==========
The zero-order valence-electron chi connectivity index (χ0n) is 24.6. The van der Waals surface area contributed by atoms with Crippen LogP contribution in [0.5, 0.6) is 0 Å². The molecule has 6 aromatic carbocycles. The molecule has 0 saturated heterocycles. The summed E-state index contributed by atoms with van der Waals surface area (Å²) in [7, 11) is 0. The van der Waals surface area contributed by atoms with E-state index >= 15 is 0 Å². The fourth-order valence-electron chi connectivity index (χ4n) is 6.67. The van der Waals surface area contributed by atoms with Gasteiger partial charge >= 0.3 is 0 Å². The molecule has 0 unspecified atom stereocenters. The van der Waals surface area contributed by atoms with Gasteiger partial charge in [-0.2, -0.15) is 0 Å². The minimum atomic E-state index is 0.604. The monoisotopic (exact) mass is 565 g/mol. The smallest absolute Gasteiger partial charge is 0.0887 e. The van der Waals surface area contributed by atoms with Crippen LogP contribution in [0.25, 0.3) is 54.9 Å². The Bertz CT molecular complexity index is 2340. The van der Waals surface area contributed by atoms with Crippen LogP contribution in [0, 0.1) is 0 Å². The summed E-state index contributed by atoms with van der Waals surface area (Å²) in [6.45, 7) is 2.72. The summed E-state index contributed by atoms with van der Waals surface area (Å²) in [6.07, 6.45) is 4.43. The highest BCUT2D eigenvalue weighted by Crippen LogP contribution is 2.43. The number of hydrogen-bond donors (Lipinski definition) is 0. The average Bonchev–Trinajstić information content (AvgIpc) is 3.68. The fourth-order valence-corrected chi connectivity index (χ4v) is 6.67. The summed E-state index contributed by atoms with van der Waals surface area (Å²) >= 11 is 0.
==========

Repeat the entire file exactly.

The zero-order valence-electron chi connectivity index (χ0n) is 24.6. The van der Waals surface area contributed by atoms with Crippen LogP contribution in [0.5, 0.6) is 0 Å². The molecule has 6 aromatic carbocycles. The molecule has 0 saturated heterocycles. The summed E-state index contributed by atoms with van der Waals surface area (Å²) in [7, 11) is 0. The van der Waals surface area contributed by atoms with E-state index >= 15 is 0 Å². The fourth-order valence-electron chi connectivity index (χ4n) is 6.67. The van der Waals surface area contributed by atoms with Gasteiger partial charge >= 0.3 is 0 Å². The molecule has 0 unspecified atom stereocenters. The van der Waals surface area contributed by atoms with Gasteiger partial charge in [-0.2, -0.15) is 0 Å². The minimum atomic E-state index is 0.604. The monoisotopic (exact) mass is 565 g/mol. The smallest absolute Gasteiger partial charge is 0.0887 e. The van der Waals surface area contributed by atoms with Crippen LogP contribution in [0.25, 0.3) is 54.9 Å². The Bertz CT molecular complexity index is 2340. The van der Waals surface area contributed by atoms with Crippen LogP contribution in [0, 0.1) is 0 Å². The summed E-state index contributed by atoms with van der Waals surface area (Å²) in [6.45, 7) is 2.72. The summed E-state index contributed by atoms with van der Waals surface area (Å²) in [6.07, 6.45) is 4.43. The highest BCUT2D eigenvalue weighted by Crippen LogP contribution is 2.43. The number of hydrogen-bond donors (Lipinski definition) is 0. The average Bonchev–Trinajstić information content (AvgIpc) is 3.68. The fourth-order valence-corrected chi connectivity index (χ4v) is 6.67. The summed E-state index contributed by atoms with van der Waals surface area (Å²) >= 11 is 0.